(NaturalNews) It appears that the use of electroshock punishment tactics isn’t limited to the U.S. military these days: The state of Massachusetts has renewed a special education school’s authority to use electric shocks as a form of punishment, even after the school admitted to administering excessive and unfair shocks to two children after being told to do so by a prank caller.
Last year, a prank caller believed to be a former student called the Judge Rotenberg Educational Center in Canton, MA, in the middle of the night. Posing as an administrator, the caller told school officials to administer electric shock treatments to two students, one 16 and one 19, for infractions that had allegedly happened more than five hours before. In response to the call, the two students were awakened; one was shocked 22 times, and the other was shocked 77 times.
“I think it’s fair to say that [giving someone] 77 shocks is unusual,” school spokesperson Ernest Corrigan later admitted. “It is excessive to what is normal protocol. Giving 22 shocks is also excessive.” So why did they give the shocks to children? And why did they do so after merely receiving a prank phone call?
According to Nancy Alterio, the executive director of Massachusetts’ Disabled Persons Protection Committee, which received a phone tip about the incident, a third person was also shocked based on the same prank call.
In response to the incident, the school fired seven people, claiming, “This [incident] happened, we reported it and we’ve taken steps necessary so that this doesn’t happen again,” Corrigan said.
How America treats mentally disabled children…
Rotenberg has approximately 250 students, most of whom live in one of 38 nearby group homes. All the students have mental disabilities that make it difficult for them to function in normal society, and many are low-functioning autistic children. About two-thirds of Rotenberg’s students are minors.
It is my belief, by the way, that nearly all of these children were put into this mental state through either vaccinations, exposure to toxic chemicals or severe nutritional deficiencies during their mother’s pregnancy. In other words, virtually all the children in the facility could have avoided mental retardation if our nation had a healthy food supply and realistic nutritional support for expectant mothers.
While much of the behavior modification treatment at the school is based on rewards, Rotenberg remains the only school in the United States to still use electric shock as a form of therapy. The state of Massachusetts has twice tried to have the school closed due to the practice, but has failed both times.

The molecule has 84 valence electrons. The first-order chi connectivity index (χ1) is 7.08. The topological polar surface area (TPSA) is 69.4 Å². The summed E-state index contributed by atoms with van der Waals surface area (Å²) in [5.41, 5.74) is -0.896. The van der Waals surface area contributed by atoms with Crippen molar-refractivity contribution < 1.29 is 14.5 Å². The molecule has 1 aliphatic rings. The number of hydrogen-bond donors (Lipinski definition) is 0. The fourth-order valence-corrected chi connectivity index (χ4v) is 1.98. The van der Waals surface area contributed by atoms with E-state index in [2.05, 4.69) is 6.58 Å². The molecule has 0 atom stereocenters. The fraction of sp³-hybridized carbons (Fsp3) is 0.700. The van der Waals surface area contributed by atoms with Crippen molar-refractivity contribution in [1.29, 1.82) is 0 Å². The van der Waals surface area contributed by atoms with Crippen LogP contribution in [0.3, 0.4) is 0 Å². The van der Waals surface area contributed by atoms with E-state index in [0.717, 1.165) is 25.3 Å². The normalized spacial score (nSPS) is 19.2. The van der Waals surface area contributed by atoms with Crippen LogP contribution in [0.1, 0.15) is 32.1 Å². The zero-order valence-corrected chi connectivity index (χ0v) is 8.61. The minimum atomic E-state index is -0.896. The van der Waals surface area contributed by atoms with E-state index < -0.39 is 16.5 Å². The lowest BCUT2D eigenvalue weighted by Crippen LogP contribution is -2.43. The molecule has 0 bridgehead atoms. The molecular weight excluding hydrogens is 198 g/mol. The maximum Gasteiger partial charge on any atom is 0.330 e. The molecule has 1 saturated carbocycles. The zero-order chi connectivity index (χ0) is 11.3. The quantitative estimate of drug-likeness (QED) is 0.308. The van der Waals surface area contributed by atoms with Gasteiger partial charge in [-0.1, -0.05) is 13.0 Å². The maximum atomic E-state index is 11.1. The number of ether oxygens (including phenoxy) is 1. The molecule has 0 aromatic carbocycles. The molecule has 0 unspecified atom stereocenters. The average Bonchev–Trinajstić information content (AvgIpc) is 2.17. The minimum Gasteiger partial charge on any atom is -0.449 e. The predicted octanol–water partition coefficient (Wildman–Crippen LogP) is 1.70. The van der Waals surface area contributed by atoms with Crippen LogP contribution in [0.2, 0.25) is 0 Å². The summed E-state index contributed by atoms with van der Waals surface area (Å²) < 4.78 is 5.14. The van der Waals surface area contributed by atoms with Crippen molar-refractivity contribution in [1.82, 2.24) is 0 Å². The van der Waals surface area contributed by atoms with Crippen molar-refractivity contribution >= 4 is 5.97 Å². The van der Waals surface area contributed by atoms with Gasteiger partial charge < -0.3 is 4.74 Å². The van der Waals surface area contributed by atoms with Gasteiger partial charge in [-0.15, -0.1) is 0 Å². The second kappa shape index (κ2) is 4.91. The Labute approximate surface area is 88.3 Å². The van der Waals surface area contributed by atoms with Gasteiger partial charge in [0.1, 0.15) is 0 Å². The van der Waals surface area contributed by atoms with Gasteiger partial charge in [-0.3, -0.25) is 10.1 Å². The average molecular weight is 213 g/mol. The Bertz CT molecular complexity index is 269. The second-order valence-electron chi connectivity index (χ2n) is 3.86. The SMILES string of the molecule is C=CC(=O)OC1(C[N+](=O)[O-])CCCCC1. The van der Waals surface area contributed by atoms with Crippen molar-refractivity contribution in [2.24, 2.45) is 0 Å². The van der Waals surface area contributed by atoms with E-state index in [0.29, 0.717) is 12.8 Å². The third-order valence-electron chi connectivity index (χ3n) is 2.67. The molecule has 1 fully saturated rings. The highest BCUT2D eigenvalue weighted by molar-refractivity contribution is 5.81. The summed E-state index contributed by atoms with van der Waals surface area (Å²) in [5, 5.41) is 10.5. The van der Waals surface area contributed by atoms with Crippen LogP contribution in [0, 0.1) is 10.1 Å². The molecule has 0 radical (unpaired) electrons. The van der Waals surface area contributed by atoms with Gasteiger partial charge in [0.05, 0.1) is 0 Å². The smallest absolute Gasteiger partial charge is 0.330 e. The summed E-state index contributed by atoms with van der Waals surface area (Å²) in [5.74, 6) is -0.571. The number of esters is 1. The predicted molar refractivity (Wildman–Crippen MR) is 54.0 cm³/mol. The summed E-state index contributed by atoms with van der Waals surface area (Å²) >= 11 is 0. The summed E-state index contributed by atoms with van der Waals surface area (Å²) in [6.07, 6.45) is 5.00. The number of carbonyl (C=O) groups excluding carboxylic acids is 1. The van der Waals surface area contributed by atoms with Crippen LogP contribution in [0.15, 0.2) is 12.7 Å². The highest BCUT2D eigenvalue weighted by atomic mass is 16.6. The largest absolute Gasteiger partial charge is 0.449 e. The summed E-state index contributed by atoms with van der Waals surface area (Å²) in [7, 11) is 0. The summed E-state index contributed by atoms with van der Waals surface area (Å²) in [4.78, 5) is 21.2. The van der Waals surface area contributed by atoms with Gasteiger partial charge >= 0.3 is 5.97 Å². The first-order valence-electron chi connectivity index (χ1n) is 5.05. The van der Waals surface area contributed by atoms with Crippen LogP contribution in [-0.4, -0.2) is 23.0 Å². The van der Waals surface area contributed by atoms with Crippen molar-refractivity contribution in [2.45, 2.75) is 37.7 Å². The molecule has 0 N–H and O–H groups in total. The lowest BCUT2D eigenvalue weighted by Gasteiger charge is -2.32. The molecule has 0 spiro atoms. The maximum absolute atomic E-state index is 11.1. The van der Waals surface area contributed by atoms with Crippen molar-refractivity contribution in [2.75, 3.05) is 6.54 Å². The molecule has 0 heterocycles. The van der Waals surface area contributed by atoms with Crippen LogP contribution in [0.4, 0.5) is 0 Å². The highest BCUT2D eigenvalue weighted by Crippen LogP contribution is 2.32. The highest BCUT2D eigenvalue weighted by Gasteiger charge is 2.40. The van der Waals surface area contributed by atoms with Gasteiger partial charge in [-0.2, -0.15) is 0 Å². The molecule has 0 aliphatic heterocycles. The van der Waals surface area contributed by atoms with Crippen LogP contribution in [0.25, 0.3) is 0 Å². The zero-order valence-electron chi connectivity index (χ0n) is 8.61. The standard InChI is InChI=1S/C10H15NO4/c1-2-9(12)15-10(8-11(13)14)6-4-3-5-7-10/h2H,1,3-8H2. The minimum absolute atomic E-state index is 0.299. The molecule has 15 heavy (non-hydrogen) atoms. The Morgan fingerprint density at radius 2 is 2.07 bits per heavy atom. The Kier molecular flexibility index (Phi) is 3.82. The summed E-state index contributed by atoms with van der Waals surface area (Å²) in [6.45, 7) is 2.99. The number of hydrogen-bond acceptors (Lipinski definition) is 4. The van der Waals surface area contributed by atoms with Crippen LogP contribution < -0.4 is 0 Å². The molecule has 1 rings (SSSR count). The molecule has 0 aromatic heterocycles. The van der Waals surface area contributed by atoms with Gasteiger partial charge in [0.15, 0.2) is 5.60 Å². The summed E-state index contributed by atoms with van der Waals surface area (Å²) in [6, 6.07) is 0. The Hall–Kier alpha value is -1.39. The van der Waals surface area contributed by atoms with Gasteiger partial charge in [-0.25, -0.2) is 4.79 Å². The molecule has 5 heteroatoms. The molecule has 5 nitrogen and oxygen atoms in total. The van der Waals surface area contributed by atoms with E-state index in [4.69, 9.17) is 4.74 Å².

According to Rotenberg’s Web site, shock therapy is only used “after obtaining prior parental, medical, psychiatric, human rights, peer review and individual approval from a Massachusetts Probate Court.” (They forgot to mention it also includes a “prank phone call.”) Corrigan dismissed the shock as similar in pain to a bee sting, and the school maintains that the shocks have “no significant negative side effects.” You will note, however, that they did not subject their own employees to such electroshock treatment before firing them. That would be cruel, of course.
There’s something rotten in Rotenberg
Sixty percent of the school’s students have court-authorized treatment plans that include electric shocks as punishment. And autism experts and patient’s rights advocates dispute the claim that the shocks are harmless, pointing to the inevitable psychological harm done by such a practice.
According to Barry Pizant of the Brown University Center for the Study of Human Development, shock punishment “interferes with [autistic students’] ability [to] trust people who are with them, and these are people who already have trouble understanding people.”
Yet the Massachusetts Office of Health and Human Services recently extended Rotenberg’s authorization to use electric shock by one year. To continue using electric shock therapy, the school must prove that it only uses shocks to punish the most dangerous and self-destructive behaviors, and must also prove that the shocks reduce the occurrence of those behaviors. Shocks must not be used for “seemingly minor infractions” such as swearing or getting out of seats without permission, and the school must show that it is committed to phasing out the treatments, particularly for students who are about to leave the school. Further, the state criticized the school for failing to customize treatments to individual students, and for failing to address the root causes of disruptive behavior.
Rotenberg has reportedly also agreed to eliminate the practice of delayed punishment or shocking sleeping students, as occurred in the August incident.
Opposition to electroshock therapy for autistic children
Mental health advocates expressed disgust that the practice of shocking children will continue. “I see [shock therapy] as the last vestige of [an] old practice that was proven ineffective and we should have stopped doing it all together 20 or 30 years ago,” Pizant said. “If you look in the mainstream of people working with kids with disabilities these aversives are totally out of the mainstream.”
“I think it’s barbaric and there are really no words,” said Rita Shreffler, executive director of the National Autism Association, “It’s inexplicable. There’s no reason to [shock] another human being.” Shreffler urged parents with special needs children to carefully investigate the people or institutions that they entrust their children to.
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